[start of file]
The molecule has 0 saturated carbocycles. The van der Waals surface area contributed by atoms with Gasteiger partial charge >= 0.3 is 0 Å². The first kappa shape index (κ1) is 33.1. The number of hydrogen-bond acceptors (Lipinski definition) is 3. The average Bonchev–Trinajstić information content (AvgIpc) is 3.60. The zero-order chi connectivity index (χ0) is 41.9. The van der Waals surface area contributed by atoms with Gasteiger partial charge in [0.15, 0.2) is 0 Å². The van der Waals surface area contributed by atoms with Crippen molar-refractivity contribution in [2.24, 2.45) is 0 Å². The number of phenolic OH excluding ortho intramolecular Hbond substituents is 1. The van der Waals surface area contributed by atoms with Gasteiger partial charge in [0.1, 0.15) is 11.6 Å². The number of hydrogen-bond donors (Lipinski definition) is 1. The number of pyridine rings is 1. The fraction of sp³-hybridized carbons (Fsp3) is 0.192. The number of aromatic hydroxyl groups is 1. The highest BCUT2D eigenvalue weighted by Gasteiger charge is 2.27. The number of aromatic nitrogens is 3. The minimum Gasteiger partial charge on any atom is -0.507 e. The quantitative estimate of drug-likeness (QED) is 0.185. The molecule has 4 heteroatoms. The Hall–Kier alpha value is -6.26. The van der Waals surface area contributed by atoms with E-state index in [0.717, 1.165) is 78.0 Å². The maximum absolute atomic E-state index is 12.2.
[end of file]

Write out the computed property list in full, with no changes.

The molecule has 0 saturated carbocycles. The van der Waals surface area contributed by atoms with Gasteiger partial charge >= 0.3 is 0 Å². The first kappa shape index (κ1) is 33.1. The number of hydrogen-bond acceptors (Lipinski definition) is 3. The average Bonchev–Trinajstić information content (AvgIpc) is 3.60. The zero-order chi connectivity index (χ0) is 41.9. The van der Waals surface area contributed by atoms with Gasteiger partial charge in [0.15, 0.2) is 0 Å². The van der Waals surface area contributed by atoms with Crippen molar-refractivity contribution in [2.24, 2.45) is 0 Å². The number of phenolic OH excluding ortho intramolecular Hbond substituents is 1. The van der Waals surface area contributed by atoms with Gasteiger partial charge in [0.1, 0.15) is 11.6 Å². The number of hydrogen-bond donors (Lipinski definition) is 1. The number of pyridine rings is 1. The fraction of sp³-hybridized carbons (Fsp3) is 0.192. The number of aromatic hydroxyl groups is 1. The highest BCUT2D eigenvalue weighted by Gasteiger charge is 2.27. The number of aromatic nitrogens is 3. The minimum Gasteiger partial charge on any atom is -0.507 e. The quantitative estimate of drug-likeness (QED) is 0.185. The molecule has 4 heteroatoms. The Hall–Kier alpha value is -6.26. The van der Waals surface area contributed by atoms with E-state index in [0.717, 1.165) is 78.0 Å². The maximum absolute atomic E-state index is 12.2.